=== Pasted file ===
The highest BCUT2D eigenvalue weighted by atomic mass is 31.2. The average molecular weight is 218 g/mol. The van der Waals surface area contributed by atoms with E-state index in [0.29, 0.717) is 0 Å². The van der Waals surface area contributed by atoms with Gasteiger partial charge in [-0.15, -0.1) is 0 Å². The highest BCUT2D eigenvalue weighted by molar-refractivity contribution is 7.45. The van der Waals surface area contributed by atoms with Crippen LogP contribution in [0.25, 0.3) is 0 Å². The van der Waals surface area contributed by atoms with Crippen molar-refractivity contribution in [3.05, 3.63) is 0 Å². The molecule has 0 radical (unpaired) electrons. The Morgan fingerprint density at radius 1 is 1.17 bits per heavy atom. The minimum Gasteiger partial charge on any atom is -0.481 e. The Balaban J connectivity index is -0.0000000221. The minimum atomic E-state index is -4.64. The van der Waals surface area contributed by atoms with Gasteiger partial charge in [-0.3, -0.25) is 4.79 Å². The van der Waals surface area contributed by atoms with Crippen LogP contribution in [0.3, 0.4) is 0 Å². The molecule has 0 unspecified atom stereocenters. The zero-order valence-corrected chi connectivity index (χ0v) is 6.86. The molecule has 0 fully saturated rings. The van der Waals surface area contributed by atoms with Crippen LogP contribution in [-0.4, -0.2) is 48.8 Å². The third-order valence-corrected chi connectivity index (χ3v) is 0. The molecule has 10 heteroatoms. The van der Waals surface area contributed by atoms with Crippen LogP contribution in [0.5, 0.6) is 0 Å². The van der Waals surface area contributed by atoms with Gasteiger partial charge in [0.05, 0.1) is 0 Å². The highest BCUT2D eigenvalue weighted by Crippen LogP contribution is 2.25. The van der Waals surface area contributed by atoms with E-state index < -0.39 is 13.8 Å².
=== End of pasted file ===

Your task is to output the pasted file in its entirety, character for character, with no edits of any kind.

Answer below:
The highest BCUT2D eigenvalue weighted by atomic mass is 31.2. The average molecular weight is 218 g/mol. The van der Waals surface area contributed by atoms with E-state index in [0.29, 0.717) is 0 Å². The van der Waals surface area contributed by atoms with Gasteiger partial charge in [-0.15, -0.1) is 0 Å². The highest BCUT2D eigenvalue weighted by molar-refractivity contribution is 7.45. The van der Waals surface area contributed by atoms with Crippen LogP contribution in [0.25, 0.3) is 0 Å². The van der Waals surface area contributed by atoms with Crippen molar-refractivity contribution in [3.05, 3.63) is 0 Å². The molecule has 0 radical (unpaired) electrons. The Morgan fingerprint density at radius 1 is 1.17 bits per heavy atom. The minimum Gasteiger partial charge on any atom is -0.481 e. The Balaban J connectivity index is -0.0000000221. The minimum atomic E-state index is -4.64. The van der Waals surface area contributed by atoms with Gasteiger partial charge in [-0.3, -0.25) is 4.79 Å². The van der Waals surface area contributed by atoms with Crippen LogP contribution in [0.3, 0.4) is 0 Å². The molecule has 0 unspecified atom stereocenters. The zero-order valence-corrected chi connectivity index (χ0v) is 6.86. The molecule has 0 fully saturated rings. The van der Waals surface area contributed by atoms with Crippen LogP contribution in [-0.4, -0.2) is 48.8 Å². The third-order valence-corrected chi connectivity index (χ3v) is 0. The molecule has 10 heteroatoms. The van der Waals surface area contributed by atoms with Crippen LogP contribution in [0.5, 0.6) is 0 Å². The van der Waals surface area contributed by atoms with Gasteiger partial charge in [0.05, 0.1) is 0 Å². The highest BCUT2D eigenvalue weighted by Crippen LogP contribution is 2.25. The van der Waals surface area contributed by atoms with E-state index < -0.39 is 13.8 Å².